When it comes to personalizing your crafts, you may be wondering if laser engraving or laser etching is the best option for you. Both processes use a laser to create text or designs on your project, but there are some key differences between them. In this guide, we’ll take a closer look at both methods and help you decide which is the best fit for your needs.
Laser engraving and laser etching are two of my favorite things to do with my Glowforge laser engraver machine! They are so great for making any type of craft, and when I’m in a pinch and need a thoughtful gift, my Glowforge laser machine always comes through for me.
There are so many different things you can make – from Christmas ornaments to customized picture frames you really can’t go wrong! Not only is it used for crafting, but it can be used for a variety of industries as well.
When I first started using my Glowforge, I wasn’t sure what the difference was between laser engraving and laser etching. They are definitely very similar, but there are some key differences you should know about before you dive into your projects.
I’m going to break down everything you need to know about laser engraving vs. laser etching, so you can make the best decision for your project.
The good news is that neither method takes a long time, but the high-contrast marks create a unique design based on the type of material, making for a beautiful design for a variety of surfaces.
What is Laser Engraving?
The traditional engraving process uses a laser beam to remove the substance from the surface of the material, leaving permanent markings on the top layer.
This can be done on a variety of materials, but some of the most popular are:
The laser beam removes material by burning it away, so the depth of the engraving will depend on how long the laser is in contact with the surface.
I love using my Glowforge laser engraving machines for this purpose! It makes the laser engraving process so simple and easy, and you can adjust the depth of the mark to make a light or dark marking.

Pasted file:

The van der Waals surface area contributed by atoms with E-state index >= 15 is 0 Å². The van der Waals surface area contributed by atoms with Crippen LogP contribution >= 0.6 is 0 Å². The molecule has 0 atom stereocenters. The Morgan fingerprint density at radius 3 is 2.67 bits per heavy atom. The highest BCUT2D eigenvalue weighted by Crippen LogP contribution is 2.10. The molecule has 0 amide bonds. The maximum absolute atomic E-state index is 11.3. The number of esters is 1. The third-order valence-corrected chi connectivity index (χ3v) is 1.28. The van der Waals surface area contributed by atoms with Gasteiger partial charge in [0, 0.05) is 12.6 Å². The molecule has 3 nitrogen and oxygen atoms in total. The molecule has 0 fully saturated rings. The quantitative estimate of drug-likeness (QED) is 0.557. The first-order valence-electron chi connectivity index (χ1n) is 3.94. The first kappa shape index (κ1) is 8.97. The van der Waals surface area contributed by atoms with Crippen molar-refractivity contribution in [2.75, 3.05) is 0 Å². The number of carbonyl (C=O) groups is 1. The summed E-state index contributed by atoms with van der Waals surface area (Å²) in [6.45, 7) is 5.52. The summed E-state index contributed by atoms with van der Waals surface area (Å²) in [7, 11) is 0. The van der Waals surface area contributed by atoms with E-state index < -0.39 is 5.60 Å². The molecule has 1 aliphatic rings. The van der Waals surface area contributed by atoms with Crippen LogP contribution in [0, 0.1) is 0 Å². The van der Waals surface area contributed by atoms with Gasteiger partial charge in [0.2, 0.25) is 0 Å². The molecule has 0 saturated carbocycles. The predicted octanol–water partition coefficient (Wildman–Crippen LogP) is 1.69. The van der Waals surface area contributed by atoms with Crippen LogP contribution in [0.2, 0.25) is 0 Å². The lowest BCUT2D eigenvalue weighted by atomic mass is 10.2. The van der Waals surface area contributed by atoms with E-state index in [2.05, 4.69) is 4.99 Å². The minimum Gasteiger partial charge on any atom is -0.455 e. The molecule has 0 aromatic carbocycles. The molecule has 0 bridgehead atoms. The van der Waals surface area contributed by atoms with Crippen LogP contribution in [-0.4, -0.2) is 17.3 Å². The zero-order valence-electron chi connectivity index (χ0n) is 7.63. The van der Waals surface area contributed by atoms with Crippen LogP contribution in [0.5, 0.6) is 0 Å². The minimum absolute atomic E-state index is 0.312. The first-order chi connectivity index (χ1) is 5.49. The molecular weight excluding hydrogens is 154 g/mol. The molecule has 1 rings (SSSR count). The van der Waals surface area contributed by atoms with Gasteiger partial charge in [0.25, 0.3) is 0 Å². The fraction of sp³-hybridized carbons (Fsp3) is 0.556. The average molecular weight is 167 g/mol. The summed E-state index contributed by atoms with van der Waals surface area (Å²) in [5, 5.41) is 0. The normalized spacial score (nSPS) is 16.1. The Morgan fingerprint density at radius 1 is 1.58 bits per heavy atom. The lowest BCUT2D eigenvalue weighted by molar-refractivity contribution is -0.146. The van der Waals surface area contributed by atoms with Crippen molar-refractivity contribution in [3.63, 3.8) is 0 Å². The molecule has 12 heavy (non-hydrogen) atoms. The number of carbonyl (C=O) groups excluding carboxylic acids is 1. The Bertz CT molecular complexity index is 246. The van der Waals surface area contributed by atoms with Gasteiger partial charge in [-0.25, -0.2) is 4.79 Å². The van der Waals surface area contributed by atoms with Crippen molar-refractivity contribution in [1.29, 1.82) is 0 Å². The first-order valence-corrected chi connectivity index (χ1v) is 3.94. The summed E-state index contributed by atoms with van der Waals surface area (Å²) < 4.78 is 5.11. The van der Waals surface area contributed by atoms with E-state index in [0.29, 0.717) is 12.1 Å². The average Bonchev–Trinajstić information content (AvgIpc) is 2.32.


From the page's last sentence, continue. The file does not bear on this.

What is Laser Etching?
Laser etching is similar to laser engraving, but the key difference is that instead of removing material, it actually adds material to the surface, making a raised mark.
This process is often used on metals, as it can create a raised effect that is very durable. It works by using a high-powered laser beam to heat up the metal until it melts and then cools quickly, creating a raised design.
The Glowforge makes the laser etching process a breeze as well! Laser technology really is amazing – you can make almost anything with these laser etching machines if you have the right materials!
Another great thing about the Glowforge is that you can have a high heat laser, low-powered laser beam, or different types of lasers depending on your needs.
Their laser marking software is some of the best I’ve seen, and they do a great job of providing the basic principles of laser engraving and etching.
The Glowforge also has a laser-cutting setting you can use for creating beautiful, intricate designs. Instead of going just on the surface of the metal or material, it cuts all the way through, reaching its maximum engraving depth. There are many laser marking machines on the market, but the Glowforge truly is the best for crafting in my opinion.
So, which one should you use for your project?
Well, it really depends on the material surface you’re working with and the effect you’re going for. If you want deep engraving on wood or leather, laser engraving is the way to go. If you’re looking to add a raised design on metal, then laser etching is your best bet. To get a better understanding of the different ways the machine can work, it’s best to test it out starting with a surface of a material you’re familiar with.
Here are a few ideas to get your creative juices flowing!
Ideas for laser engraving:
- Picture frames
- Christmas ornaments
- Apple Watch bands
- Name signs
- Baby announcement signs
- Holiday decor
- Home decor
- Place cards
- Cake toppers
- Teacher gifts
- Charcuterie boards
- Cutting boards
- QR codes
- Bar codes
- Bare metals